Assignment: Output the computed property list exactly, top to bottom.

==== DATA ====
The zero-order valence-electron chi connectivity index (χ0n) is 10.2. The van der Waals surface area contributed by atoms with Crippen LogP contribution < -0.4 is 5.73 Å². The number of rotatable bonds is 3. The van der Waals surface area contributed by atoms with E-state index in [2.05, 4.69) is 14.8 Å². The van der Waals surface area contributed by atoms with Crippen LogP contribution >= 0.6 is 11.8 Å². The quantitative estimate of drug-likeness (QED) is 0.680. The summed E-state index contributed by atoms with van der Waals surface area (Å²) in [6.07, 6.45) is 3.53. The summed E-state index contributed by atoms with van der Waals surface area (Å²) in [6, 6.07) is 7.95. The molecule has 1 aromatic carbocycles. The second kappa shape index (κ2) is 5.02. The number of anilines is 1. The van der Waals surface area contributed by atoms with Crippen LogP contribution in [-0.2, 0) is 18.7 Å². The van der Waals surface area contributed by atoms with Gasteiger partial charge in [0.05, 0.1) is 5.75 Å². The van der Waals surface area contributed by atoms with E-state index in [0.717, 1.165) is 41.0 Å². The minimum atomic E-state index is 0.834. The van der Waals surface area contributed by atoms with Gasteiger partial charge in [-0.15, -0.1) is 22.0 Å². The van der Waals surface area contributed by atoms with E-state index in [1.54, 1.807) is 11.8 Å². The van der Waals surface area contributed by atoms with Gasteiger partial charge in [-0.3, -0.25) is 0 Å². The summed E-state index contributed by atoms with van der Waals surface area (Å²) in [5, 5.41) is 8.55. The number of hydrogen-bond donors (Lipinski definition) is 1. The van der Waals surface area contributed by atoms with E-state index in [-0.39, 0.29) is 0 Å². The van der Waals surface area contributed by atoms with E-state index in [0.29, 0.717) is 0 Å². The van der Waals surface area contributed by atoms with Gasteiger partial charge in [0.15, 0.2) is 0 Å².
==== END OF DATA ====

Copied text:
The zero-order valence-electron chi connectivity index (χ0n) is 10.2. The van der Waals surface area contributed by atoms with Crippen LogP contribution < -0.4 is 5.73 Å². The number of rotatable bonds is 3. The van der Waals surface area contributed by atoms with E-state index in [2.05, 4.69) is 14.8 Å². The van der Waals surface area contributed by atoms with Crippen LogP contribution >= 0.6 is 11.8 Å². The quantitative estimate of drug-likeness (QED) is 0.680. The summed E-state index contributed by atoms with van der Waals surface area (Å²) in [6.07, 6.45) is 3.53. The summed E-state index contributed by atoms with van der Waals surface area (Å²) in [6, 6.07) is 7.95. The molecule has 1 aromatic carbocycles. The second kappa shape index (κ2) is 5.02. The number of anilines is 1. The van der Waals surface area contributed by atoms with Crippen LogP contribution in [-0.2, 0) is 18.7 Å². The van der Waals surface area contributed by atoms with Gasteiger partial charge in [0.05, 0.1) is 5.75 Å². The van der Waals surface area contributed by atoms with E-state index in [0.717, 1.165) is 41.0 Å². The minimum atomic E-state index is 0.834. The van der Waals surface area contributed by atoms with Gasteiger partial charge in [-0.15, -0.1) is 22.0 Å². The van der Waals surface area contributed by atoms with E-state index in [1.54, 1.807) is 11.8 Å². The van der Waals surface area contributed by atoms with Gasteiger partial charge in [-0.3, -0.25) is 0 Å². The summed E-state index contributed by atoms with van der Waals surface area (Å²) in [5, 5.41) is 8.55. The number of hydrogen-bond donors (Lipinski definition) is 1. The van der Waals surface area contributed by atoms with E-state index in [-0.39, 0.29) is 0 Å². The van der Waals surface area contributed by atoms with E-state index in [0.29, 0.717) is 0 Å². The van der Waals surface area contributed by atoms with Gasteiger partial charge in [0.15, 0.2) is 0 Å².